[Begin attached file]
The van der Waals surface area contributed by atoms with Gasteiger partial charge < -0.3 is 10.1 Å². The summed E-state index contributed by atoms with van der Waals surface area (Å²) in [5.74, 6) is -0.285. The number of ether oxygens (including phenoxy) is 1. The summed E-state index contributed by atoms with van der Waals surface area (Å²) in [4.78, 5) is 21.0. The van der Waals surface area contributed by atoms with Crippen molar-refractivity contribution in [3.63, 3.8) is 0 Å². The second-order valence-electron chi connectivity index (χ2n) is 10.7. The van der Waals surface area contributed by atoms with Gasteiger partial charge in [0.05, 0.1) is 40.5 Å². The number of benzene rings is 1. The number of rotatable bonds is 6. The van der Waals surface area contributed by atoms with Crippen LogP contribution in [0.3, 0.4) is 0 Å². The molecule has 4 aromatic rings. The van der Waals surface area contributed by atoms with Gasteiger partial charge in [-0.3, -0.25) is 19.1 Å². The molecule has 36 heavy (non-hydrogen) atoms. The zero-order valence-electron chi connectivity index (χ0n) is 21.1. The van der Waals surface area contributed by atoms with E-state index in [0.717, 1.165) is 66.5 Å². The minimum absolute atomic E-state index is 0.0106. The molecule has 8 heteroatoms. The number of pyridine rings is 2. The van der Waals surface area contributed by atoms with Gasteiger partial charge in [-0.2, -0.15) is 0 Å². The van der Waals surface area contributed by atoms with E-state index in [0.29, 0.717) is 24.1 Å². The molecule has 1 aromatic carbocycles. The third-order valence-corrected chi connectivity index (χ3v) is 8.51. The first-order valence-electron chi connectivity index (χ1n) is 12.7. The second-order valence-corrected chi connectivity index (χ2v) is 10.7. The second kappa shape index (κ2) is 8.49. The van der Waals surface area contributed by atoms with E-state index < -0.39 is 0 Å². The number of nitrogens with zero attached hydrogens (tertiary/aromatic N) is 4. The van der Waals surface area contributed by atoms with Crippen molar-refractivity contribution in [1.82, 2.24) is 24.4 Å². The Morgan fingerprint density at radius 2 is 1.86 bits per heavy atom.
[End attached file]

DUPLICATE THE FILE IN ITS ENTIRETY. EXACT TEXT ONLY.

The van der Waals surface area contributed by atoms with Gasteiger partial charge < -0.3 is 10.1 Å². The summed E-state index contributed by atoms with van der Waals surface area (Å²) in [5.74, 6) is -0.285. The number of ether oxygens (including phenoxy) is 1. The summed E-state index contributed by atoms with van der Waals surface area (Å²) in [4.78, 5) is 21.0. The van der Waals surface area contributed by atoms with Crippen molar-refractivity contribution in [3.63, 3.8) is 0 Å². The second-order valence-electron chi connectivity index (χ2n) is 10.7. The van der Waals surface area contributed by atoms with Gasteiger partial charge in [0.05, 0.1) is 40.5 Å². The number of benzene rings is 1. The number of rotatable bonds is 6. The van der Waals surface area contributed by atoms with Crippen LogP contribution in [0.3, 0.4) is 0 Å². The molecule has 4 aromatic rings. The van der Waals surface area contributed by atoms with Gasteiger partial charge in [-0.3, -0.25) is 19.1 Å². The molecule has 36 heavy (non-hydrogen) atoms. The zero-order valence-electron chi connectivity index (χ0n) is 21.1. The van der Waals surface area contributed by atoms with E-state index in [0.717, 1.165) is 66.5 Å². The minimum absolute atomic E-state index is 0.0106. The molecule has 8 heteroatoms. The number of pyridine rings is 2. The van der Waals surface area contributed by atoms with Gasteiger partial charge in [-0.2, -0.15) is 0 Å². The van der Waals surface area contributed by atoms with E-state index in [0.29, 0.717) is 24.1 Å². The molecule has 1 aromatic carbocycles. The third-order valence-corrected chi connectivity index (χ3v) is 8.51. The first-order valence-electron chi connectivity index (χ1n) is 12.7. The second-order valence-corrected chi connectivity index (χ2v) is 10.7. The second kappa shape index (κ2) is 8.49. The van der Waals surface area contributed by atoms with E-state index < -0.39 is 0 Å². The number of nitrogens with zero attached hydrogens (tertiary/aromatic N) is 4. The van der Waals surface area contributed by atoms with Crippen molar-refractivity contribution in [1.82, 2.24) is 24.4 Å². The Morgan fingerprint density at radius 2 is 1.86 bits per heavy atom.